Snap Judgment: the Prodigy's 'Invaders Must Die'
Just downloaded the Prodigy’s “Invaders Must Die,” the title track from the band's forthcoming fifth full-length, made available today as a freebie on the Grammy-nominated trio’s website. While I’ve listened to the track only a few times now, I’ve got to say I’m a little underwhelmed. You can check out the song -- which isn't officially a single, reps say -- for yourself here.
There has never been a better time for the Prodigy to reclaim their old-school techno throne. Aggressive-sounding dance music is once again in favor, thanks to electro artists such as Justice, who have made more inroads with American rock music fans this past year than any other outfit. But with "Invaders Must Die," the Prodigy don't reach the high bar they set for themselves with their stellar back catalog of hits such as “Firestarter,” “Jericho,” “Breathe,” "Fire," “Charly,” “Smack My Bitch Up,” "Poison" and others.
Tipped as a return to the band’s roots, “Invaders Must Die” definitely shows the promise that made the threesome -- Liam Howlett, Keith Flint and Maxim -- DJ favorites worldwide in the early 1990s (as well as chart-toppers in the late 1990s), but the distored-basslines and guitar samples on “Invaders Must Die” also hints that the band might have a more aggressive sound in store for 2009 (the disc bows next spring).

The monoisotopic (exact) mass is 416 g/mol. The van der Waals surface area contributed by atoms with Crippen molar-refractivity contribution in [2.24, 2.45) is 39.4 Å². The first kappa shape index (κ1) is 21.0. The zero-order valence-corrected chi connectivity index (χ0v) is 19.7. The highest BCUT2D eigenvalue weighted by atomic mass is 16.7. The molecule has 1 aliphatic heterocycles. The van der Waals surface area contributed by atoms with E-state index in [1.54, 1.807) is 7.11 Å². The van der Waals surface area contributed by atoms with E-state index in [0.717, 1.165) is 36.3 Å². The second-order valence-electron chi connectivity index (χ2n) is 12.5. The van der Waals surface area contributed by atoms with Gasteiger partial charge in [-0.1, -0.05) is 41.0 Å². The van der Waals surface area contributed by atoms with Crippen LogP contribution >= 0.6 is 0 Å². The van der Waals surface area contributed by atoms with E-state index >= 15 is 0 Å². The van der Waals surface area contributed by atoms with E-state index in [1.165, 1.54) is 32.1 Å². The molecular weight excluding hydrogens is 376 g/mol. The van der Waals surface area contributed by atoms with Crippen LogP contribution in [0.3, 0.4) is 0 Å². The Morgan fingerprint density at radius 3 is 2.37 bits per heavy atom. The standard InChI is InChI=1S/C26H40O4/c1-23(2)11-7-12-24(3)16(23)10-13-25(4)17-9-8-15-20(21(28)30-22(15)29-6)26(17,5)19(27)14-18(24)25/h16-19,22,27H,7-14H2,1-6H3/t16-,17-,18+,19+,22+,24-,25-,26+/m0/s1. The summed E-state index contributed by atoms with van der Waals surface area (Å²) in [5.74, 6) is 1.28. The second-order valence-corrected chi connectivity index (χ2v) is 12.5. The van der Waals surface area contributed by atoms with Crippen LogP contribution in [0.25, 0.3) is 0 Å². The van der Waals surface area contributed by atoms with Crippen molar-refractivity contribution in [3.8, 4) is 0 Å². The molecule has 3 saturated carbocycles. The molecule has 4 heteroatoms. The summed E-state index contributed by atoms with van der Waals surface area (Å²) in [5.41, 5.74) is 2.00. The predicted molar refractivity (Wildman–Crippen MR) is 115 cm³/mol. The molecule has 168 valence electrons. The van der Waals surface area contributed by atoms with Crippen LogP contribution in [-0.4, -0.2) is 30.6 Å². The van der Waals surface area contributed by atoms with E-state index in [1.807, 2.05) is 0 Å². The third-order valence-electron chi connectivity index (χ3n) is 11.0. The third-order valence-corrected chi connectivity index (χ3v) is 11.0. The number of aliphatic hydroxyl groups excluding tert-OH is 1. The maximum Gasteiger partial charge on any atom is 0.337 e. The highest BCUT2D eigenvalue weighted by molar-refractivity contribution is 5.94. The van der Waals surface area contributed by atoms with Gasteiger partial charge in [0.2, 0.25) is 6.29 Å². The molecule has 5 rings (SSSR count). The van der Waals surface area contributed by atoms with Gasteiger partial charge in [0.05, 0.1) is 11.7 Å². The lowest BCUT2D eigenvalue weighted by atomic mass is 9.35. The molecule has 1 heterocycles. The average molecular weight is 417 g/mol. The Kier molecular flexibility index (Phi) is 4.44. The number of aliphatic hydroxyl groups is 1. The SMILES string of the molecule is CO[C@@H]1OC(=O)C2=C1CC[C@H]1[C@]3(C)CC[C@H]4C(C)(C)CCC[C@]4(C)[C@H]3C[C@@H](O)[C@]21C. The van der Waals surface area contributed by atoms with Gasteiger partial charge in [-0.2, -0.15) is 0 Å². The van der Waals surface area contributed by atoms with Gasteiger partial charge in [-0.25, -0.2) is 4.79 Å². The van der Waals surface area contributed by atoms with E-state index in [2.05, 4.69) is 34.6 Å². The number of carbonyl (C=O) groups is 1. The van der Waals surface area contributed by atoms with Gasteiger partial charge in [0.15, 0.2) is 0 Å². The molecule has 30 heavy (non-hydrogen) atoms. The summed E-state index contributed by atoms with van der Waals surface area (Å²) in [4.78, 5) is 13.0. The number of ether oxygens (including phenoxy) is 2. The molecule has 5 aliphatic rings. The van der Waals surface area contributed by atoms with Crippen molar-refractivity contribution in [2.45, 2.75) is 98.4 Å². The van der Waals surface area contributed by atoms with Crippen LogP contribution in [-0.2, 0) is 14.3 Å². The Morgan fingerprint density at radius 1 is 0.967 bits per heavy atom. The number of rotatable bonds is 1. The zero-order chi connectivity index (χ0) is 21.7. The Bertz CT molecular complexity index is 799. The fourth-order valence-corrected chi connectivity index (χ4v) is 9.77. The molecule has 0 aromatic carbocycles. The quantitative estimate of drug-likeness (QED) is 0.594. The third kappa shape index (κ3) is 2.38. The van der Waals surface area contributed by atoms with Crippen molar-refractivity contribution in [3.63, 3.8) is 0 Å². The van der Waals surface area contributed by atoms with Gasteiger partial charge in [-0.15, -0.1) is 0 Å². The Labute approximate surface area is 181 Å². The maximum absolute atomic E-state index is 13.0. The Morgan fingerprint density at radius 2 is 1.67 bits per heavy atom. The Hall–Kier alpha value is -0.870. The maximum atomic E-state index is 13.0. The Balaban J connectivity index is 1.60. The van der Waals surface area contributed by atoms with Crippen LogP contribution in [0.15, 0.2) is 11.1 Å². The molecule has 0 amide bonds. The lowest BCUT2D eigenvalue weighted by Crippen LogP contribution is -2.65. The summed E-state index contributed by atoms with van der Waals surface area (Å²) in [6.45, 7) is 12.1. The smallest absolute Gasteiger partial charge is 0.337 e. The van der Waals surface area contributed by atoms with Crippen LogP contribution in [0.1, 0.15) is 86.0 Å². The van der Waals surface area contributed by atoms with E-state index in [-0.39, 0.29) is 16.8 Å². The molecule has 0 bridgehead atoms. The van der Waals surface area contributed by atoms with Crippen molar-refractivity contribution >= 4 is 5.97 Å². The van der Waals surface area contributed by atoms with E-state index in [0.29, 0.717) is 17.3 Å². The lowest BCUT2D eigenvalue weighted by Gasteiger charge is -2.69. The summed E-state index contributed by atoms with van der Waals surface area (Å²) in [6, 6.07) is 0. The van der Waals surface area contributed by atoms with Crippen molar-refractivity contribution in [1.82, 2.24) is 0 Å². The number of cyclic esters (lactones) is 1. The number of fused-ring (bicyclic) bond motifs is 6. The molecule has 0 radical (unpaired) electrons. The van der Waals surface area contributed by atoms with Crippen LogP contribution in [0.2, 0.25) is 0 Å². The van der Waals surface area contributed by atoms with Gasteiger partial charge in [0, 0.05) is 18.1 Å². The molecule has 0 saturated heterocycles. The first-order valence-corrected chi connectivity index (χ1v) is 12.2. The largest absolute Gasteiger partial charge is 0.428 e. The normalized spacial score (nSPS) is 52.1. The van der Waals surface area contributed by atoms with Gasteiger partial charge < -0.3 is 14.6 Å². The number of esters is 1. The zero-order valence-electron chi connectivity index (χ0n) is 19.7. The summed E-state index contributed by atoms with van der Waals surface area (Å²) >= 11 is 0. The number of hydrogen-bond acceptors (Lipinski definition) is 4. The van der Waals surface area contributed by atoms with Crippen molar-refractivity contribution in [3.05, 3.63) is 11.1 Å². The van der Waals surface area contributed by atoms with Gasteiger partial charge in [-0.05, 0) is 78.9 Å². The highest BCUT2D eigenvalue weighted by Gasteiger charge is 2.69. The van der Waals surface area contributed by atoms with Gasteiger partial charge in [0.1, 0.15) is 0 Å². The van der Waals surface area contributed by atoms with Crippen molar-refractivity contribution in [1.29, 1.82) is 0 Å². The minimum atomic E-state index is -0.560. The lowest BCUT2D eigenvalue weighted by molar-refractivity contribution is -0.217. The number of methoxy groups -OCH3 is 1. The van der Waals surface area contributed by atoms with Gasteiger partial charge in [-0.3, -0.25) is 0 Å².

My first impression of the track was that it sounded a bit too much like Does It Offend You, Yeah? This is not a good sign. James Rushent from DIOYY actually appears on one of the forthcoming album’s tracks. But if you’re going to be mixing rock with techno, it’s a safe bet to call up a rock professional, which is what the Prodigy did for “Run (With the Wolves)." They tapped none other than Dave Grohl to hit some actual skins on “Wolves,” which made the cut for the album.
And while the debut track has some nice drum programming, I'm still not feeling the main hook. The Prodigy usually leave the listener wanting more; this track doesn't. I’m holding out hope that offerings such as “Omen” will give fans of early Prodigy a reason to get excited. In the meantime, I’ve just cued up “Everybody in the Place” in anticipation. As a full-on reaffirmation of the band, “Invaders Must Die," the song, falls short. As a teaser for “Invaders Must Die,” the album, it certainly will suffice.
UPDATE: Just got confirmation that James Rushent did indeed work with the Prodigy on "Invaders Must Die," the song.
-- Charlie Amter
Photo by Paul Dugdale